Dhe start-up Britishvolt has to build a gigafactory for car batteries insolvency Sign in. This became known on Tuesday. The hopes of the British car industry for larger battery cell capacities of their own initially suffered a painful setback. The majority of the 300 workers were laid off on Tuesday with immediate effect. However, industry and government circles, the BBC reported, still believed that an investor would eventually be found.
Britishvolt, founded in 2019, had planned to build a “gigafactory” in northern England for around 4 billion pounds (more than 4.5 billion euros). In the plant at Blyth should batteries for 300,000 electric cars per year. The Gigafactory was an important building block for the plans for a “green industrial revolution” proclaimed by then Prime Minister Boris Johnson. Britishvolt has developed prototypes for its batteries and has been courting potential customers.
Since last summer, however, the start-up company has been experiencing increasing financial difficulties. A small cash injection of 5 million pounds from a previous investor, the mining group Glencore, didn’t help anymore. However, the promised government funding of 100 million pounds will only flow once the foundation stone of the factory has been laid. Britishvolt had tried until recently to find new investors who should take over the majority of the shares. An Indonesian group and other investors had allegedly reported as interested parties. On Monday, however, the existing investors rejected an offer that startup valued at just £32m – about 95 per cent down on 2022, when investors valued Britishvolt at £800m.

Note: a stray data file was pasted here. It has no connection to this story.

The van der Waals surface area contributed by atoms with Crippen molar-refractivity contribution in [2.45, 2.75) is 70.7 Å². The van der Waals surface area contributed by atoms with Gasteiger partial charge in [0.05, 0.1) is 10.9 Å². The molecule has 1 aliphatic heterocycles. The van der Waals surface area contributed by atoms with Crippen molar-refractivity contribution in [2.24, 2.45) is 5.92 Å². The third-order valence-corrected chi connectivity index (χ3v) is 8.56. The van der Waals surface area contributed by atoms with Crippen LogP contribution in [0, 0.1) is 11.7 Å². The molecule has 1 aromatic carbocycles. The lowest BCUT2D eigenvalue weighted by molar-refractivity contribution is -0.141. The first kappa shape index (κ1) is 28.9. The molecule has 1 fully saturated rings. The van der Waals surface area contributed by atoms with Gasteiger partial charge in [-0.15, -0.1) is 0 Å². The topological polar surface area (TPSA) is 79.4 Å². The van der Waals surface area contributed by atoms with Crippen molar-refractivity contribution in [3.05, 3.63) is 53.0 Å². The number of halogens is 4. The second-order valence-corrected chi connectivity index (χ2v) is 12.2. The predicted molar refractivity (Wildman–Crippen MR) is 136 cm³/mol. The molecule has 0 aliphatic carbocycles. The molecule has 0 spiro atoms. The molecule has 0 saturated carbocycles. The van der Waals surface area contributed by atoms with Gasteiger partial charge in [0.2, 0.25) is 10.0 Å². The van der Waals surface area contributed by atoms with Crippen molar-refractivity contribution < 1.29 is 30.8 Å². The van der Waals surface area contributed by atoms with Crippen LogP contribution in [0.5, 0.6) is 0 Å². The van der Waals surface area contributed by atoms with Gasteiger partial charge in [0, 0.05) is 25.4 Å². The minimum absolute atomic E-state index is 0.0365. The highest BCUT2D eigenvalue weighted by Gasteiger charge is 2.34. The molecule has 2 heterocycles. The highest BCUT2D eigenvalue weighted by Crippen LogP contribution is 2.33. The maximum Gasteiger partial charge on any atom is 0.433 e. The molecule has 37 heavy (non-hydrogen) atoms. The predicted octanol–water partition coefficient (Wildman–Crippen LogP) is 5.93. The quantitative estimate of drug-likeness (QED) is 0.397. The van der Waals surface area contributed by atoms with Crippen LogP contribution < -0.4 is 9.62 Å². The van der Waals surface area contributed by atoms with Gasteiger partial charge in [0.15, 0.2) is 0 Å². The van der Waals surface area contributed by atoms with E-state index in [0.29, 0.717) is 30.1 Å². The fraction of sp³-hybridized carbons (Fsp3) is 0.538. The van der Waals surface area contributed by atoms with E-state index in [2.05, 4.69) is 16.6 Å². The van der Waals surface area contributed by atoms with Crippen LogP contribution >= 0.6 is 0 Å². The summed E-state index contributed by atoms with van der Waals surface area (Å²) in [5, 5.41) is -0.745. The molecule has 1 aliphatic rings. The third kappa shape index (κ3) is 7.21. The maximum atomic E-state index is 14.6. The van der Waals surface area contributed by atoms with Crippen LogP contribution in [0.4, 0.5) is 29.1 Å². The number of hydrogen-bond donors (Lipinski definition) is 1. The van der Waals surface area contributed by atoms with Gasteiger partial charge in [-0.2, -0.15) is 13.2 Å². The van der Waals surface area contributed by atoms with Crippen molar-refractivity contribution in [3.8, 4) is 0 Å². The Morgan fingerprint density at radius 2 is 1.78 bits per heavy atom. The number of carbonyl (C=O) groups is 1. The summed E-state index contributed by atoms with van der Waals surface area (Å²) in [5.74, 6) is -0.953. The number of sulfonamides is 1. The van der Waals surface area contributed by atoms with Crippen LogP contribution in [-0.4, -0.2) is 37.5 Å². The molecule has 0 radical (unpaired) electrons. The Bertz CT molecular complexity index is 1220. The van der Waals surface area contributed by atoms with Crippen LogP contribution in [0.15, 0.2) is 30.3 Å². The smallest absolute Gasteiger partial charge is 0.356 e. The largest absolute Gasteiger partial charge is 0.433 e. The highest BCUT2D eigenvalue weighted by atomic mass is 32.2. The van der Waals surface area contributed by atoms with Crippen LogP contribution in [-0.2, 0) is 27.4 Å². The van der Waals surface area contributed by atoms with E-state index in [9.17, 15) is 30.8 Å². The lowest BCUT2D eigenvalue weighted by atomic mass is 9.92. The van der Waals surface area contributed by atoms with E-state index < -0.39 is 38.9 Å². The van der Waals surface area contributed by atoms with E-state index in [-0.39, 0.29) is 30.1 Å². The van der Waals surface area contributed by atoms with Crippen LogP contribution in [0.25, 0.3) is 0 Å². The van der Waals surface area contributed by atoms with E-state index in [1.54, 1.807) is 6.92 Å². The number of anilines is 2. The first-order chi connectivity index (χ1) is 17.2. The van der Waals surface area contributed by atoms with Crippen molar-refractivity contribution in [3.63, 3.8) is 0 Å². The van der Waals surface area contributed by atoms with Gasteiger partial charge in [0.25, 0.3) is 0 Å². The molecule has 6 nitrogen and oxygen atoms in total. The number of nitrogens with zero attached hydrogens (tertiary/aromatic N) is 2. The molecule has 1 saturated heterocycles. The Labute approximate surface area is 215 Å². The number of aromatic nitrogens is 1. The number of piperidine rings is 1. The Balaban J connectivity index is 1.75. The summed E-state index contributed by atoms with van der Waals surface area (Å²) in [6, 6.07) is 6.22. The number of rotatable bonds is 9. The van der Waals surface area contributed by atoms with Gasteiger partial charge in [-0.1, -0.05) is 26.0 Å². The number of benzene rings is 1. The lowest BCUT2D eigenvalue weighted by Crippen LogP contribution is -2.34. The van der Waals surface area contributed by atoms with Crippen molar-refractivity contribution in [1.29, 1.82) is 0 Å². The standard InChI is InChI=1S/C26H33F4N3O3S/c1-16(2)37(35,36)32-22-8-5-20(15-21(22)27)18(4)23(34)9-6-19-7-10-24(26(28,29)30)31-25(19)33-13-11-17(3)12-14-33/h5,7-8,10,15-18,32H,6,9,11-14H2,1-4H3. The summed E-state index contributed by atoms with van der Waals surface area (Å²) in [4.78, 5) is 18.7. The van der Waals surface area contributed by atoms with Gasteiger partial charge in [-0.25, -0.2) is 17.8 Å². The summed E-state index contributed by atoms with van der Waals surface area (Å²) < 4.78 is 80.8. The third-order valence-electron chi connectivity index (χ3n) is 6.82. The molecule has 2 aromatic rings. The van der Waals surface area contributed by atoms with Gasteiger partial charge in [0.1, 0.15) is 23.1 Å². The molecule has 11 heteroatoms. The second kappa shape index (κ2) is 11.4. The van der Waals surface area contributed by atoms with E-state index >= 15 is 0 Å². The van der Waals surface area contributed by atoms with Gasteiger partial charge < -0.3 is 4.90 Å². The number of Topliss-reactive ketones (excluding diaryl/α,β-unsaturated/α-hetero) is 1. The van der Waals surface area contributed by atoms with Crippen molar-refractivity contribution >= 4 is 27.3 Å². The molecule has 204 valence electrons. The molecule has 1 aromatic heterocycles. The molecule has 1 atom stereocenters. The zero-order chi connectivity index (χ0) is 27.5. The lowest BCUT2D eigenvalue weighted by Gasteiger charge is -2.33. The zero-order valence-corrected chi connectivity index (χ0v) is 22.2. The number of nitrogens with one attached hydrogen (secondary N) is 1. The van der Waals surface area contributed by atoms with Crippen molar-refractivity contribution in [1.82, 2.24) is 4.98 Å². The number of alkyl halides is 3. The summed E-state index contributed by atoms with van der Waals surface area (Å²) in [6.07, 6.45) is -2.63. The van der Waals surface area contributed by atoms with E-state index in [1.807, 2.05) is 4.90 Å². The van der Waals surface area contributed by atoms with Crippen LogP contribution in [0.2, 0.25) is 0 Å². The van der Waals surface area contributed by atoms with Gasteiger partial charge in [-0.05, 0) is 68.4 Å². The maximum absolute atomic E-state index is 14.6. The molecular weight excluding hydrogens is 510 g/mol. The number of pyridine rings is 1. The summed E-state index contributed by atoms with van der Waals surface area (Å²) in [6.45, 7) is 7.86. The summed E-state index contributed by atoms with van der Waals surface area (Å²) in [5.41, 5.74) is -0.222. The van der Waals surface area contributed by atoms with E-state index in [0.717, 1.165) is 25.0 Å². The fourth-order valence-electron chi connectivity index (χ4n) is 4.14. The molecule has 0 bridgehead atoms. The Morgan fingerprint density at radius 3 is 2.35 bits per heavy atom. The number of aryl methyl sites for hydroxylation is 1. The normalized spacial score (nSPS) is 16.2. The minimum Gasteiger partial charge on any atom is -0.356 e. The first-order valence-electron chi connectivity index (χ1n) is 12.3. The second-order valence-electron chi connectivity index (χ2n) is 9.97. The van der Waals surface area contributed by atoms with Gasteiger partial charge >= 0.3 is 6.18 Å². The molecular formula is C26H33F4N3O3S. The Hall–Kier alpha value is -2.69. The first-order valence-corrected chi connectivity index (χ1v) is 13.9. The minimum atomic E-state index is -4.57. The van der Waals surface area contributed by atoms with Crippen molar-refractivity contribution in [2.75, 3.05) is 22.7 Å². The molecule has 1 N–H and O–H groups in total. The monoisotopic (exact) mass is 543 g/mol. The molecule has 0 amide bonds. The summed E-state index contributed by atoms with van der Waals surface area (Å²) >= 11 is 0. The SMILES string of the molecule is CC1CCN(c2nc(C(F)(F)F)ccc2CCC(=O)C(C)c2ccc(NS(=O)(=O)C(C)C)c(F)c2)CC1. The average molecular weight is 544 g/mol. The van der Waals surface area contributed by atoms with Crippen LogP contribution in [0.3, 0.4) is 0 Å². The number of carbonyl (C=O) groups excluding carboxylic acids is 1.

There is a lack of capacity for battery cell production
The schedule for the construction of the battery factory in the port town of Blyth in Northumberland is likely to be further delayed by the bankruptcy process. Only 2024 was planned as the start date. Then it was said that production could start in mid-2025. According to the plans, the plant in Blyth should offer a production capacity of more than 30 gigawatt hours per year (GWh/a) and up to 3000 jobs in the otherwise structurally weak area. All of that is now uncertain. Local Labor MP Ian Lavery called the development “deeply worrying” on Tuesday.
The Britishvolt bankruptcy casts a shadow over plans to electrify the UK auto industry. The government has decided that from 2030 no new petrol or diesel vehicles will be allowed to be registered on the island. However, there is a lack of capacity for battery cell production. So far, batteries have mainly been imported from Asia. There is only a small “gigafactory” of the Chinese group Envision in Sunderland next to the Nissan plant on the island. The Ensivion EASC consortium is planning to build an additional 9 gigawatt hours of production capacity in Sunderland.
According to an estimate by the automotive industry association SMMT, the UK will need gigafactories with at least 60 GWh/a capacity by 2030 to equip around one million vehicles in the country with electric motors. Smaller cars from the Japanese manufacturers Nissan, Toyota and Mitsubishi are mainly produced on the island, as well as almost half a million Jaguar Land Rovers. BMW builds around 40,000 cars a year at the Mini plant in Oxford, but the electrification plans for Mini in Oxford have not yet been confirmed.